Reflections on Communities of practice 15.11.10

“Communities of practice are groups of people who share a concern or a passion for something they do and learn how to do it better as they interact regularly…” (Wenger 2006)

  • · When does a group become a learning group?

This occurs when a group is brought together with an aim or goal which they can achieve by working together as individuals but also as a team. They may meet regularly (like an after school club) or just once (like a one off drama workshop), and may use a wide variety of learning techniques appropriate to their subject. The members of the group must be motivated enough to focus on the goal and the learning process that allows them to achieve it; the activities they carry out help them progress and learn as they draw nearer to the goal. For an example, I played in a symphony orchestra concert last Friday night, which was the culmination or goal of many arduous hours of rehearsal and practice, and the members of the symphony orchestra could be called a community of practice, as we all joined together to learn the pieces and perform them to the best of our abilities.

  • · Is it possible for a group to make its own way of learning?

Since all individuals will be unique in their learning styles, it is likely that no two groups will have the same way of learning.  However, communities of practice that focus on various different areas such as drama, music, or academic subjects will probably have similar methods which they will use in different combinations, for example, in an orchestra, rehearsals with others in the orchestra lead by a conductor are the most common form of learning.

Sometimes, learning styles are categorised using different psychological models. A common one is Fleming’s VARK model, which identified 4 types of learner:

1.      visual learners;

2.      auditory learners;

3.      reading/writing-preference learners;

4.      kinesthetic learners or tactile learners[1].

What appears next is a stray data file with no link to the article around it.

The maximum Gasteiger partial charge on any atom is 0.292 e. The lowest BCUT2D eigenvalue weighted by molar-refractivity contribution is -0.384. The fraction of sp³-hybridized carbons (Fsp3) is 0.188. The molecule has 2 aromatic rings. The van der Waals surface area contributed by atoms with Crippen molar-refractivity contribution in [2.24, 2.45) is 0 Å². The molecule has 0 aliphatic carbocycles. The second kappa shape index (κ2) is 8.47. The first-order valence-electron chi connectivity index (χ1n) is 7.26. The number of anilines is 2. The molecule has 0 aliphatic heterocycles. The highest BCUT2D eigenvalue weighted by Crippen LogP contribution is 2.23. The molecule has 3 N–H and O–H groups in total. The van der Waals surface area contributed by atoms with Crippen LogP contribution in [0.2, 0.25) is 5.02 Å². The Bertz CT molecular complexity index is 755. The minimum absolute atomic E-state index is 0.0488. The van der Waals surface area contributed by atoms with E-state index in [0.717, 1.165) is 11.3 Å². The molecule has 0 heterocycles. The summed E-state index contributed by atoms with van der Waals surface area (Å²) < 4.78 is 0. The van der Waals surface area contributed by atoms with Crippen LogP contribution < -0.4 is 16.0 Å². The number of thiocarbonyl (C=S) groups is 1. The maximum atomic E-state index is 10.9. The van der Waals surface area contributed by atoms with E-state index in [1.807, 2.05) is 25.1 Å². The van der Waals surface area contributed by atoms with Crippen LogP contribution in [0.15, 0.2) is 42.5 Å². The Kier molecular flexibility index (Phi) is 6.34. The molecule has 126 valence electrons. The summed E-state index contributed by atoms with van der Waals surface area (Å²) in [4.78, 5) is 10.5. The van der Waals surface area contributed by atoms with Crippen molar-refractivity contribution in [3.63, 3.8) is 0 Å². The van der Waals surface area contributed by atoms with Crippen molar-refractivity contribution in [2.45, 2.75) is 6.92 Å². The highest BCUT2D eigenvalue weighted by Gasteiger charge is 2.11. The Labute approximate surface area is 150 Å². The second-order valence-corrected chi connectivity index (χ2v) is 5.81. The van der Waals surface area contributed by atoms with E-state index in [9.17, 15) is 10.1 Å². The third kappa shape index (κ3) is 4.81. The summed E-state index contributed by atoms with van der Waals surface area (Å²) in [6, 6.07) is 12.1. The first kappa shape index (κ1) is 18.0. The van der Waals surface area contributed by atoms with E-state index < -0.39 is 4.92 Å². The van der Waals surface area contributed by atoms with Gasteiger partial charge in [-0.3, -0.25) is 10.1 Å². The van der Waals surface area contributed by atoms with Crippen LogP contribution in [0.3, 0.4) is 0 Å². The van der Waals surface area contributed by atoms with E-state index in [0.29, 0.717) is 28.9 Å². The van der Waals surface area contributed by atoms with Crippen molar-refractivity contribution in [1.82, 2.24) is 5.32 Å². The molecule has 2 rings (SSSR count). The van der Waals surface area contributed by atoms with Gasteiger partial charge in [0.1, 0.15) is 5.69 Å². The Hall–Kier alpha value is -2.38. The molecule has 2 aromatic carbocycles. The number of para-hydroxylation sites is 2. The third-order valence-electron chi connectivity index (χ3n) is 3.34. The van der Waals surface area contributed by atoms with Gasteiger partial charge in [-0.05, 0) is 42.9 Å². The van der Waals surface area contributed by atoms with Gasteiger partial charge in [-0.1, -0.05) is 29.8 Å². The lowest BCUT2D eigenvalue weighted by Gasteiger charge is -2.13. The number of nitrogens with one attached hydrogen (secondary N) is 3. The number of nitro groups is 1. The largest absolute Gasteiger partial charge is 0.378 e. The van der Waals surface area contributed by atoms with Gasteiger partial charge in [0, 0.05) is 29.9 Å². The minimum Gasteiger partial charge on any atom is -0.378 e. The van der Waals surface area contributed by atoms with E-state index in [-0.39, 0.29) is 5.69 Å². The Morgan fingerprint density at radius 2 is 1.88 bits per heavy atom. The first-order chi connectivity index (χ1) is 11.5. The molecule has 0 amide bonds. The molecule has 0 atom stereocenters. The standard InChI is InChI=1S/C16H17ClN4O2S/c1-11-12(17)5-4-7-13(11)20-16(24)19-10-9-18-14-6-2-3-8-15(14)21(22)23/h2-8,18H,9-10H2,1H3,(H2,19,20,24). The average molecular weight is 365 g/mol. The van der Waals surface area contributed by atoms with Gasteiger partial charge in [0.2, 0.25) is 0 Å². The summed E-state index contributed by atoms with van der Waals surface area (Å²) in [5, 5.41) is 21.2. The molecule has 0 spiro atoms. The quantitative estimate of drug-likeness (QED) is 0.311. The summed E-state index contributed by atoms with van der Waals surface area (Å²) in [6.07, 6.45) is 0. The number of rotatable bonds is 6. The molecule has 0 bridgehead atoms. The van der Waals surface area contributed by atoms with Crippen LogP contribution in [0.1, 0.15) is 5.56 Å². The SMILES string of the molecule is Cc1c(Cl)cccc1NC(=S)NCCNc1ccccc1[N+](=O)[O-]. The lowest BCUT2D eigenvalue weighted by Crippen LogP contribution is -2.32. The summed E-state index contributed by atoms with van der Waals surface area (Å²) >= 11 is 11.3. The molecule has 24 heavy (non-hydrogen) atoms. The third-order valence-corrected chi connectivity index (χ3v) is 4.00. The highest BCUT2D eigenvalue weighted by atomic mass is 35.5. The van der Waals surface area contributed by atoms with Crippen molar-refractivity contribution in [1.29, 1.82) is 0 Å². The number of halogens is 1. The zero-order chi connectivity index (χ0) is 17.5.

This allows learning to focus on the different strengths of the individual once their learning style has been identified.

  • · Can documenting children’s learning lead to new ways of learning?

This is an interesting question, as it asks whether documentation can be used as a part of learning. In my opinion, it can, as recording all the different ways of learning can itself be a way of learning: learning how people learn (see the types of learning above). But documentation can also make the learning process more transparent, so if I child is unsure about how to learn something, writing down the ways that he/she approaches the problem may help apply these learning skills to future tasks, as the documentation can be consulted. The kind of reflective journal that this blog forms is definitely a new form of learning for me, and a very helpful one, as it something that is created gradually over the year and is made up of small learning experiences which I document and reflect on, but which build up into a larger whole.

  • · What helps me to learn skills for community music?

In community music, I have found that I learn best through practical experience – by doing, rather than reading about something then having to do it. It is only through the hands on experience of being in the classroom with the kids that I learnt the things I have described above, like trying to appear confident in what you are doing even when you’re not, and lots of encouragement and energy, which might seem obvious to some people but it’s not until you actually try to do it that you realise how important it is.  Because of my preference for experiential learning, I have a feeling that out of the categories above, I am probably a ‘kinaesthetic’ or ‘tactile learner’.


One thought on “Reflections on Communities of practice 15.11.10

  1. Jeremy

    Hi Jess, this is great, but as you perhaps know there is considerable dispute over whether the learning styles mentioned above are real, and therefore how important they are in educational practice. Eg. the American Psychological socoiety last year commissioned an extensive review by a panel of 4 impartial academics – if that isn’t an oxyomoron – who concluded: “At present, there is no adequate evidence base to justify incorporating learning styles assessments into general educational practice. Thus, limited education resources would better be devoted to adopting other educational practices that have strong evidence base, of which there are an increasing number.” [Source: Wikipedia article on learning styles…]



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